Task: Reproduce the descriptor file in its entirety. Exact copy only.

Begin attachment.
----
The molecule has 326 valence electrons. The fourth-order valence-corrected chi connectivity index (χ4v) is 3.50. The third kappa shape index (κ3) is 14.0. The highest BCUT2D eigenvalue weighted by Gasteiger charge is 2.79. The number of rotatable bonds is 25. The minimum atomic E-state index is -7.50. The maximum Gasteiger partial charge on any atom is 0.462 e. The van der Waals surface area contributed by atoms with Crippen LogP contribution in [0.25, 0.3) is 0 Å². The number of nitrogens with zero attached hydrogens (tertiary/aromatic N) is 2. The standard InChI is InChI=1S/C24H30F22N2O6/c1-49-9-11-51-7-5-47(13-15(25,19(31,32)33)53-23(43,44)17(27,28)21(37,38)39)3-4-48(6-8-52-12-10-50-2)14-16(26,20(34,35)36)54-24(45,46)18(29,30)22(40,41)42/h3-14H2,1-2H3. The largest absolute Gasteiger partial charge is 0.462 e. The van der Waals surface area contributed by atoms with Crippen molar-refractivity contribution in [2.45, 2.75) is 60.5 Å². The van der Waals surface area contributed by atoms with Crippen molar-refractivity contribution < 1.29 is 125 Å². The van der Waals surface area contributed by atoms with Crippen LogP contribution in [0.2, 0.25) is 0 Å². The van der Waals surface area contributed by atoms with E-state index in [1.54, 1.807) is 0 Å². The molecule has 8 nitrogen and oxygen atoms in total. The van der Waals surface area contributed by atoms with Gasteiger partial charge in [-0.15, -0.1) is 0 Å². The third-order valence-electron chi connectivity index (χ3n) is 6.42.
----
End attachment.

The molecule has 326 valence electrons. The fourth-order valence-corrected chi connectivity index (χ4v) is 3.50. The third kappa shape index (κ3) is 14.0. The highest BCUT2D eigenvalue weighted by Gasteiger charge is 2.79. The number of rotatable bonds is 25. The minimum atomic E-state index is -7.50. The maximum Gasteiger partial charge on any atom is 0.462 e. The van der Waals surface area contributed by atoms with Crippen LogP contribution in [0.25, 0.3) is 0 Å². The number of nitrogens with zero attached hydrogens (tertiary/aromatic N) is 2. The standard InChI is InChI=1S/C24H30F22N2O6/c1-49-9-11-51-7-5-47(13-15(25,19(31,32)33)53-23(43,44)17(27,28)21(37,38)39)3-4-48(6-8-52-12-10-50-2)14-16(26,20(34,35)36)54-24(45,46)18(29,30)22(40,41)42/h3-14H2,1-2H3. The largest absolute Gasteiger partial charge is 0.462 e. The van der Waals surface area contributed by atoms with Crippen molar-refractivity contribution in [2.45, 2.75) is 60.5 Å². The van der Waals surface area contributed by atoms with Crippen molar-refractivity contribution < 1.29 is 125 Å². The van der Waals surface area contributed by atoms with Crippen LogP contribution in [0.2, 0.25) is 0 Å². The van der Waals surface area contributed by atoms with E-state index in [1.54, 1.807) is 0 Å². The molecule has 8 nitrogen and oxygen atoms in total. The van der Waals surface area contributed by atoms with Gasteiger partial charge in [-0.15, -0.1) is 0 Å². The third-order valence-electron chi connectivity index (χ3n) is 6.42.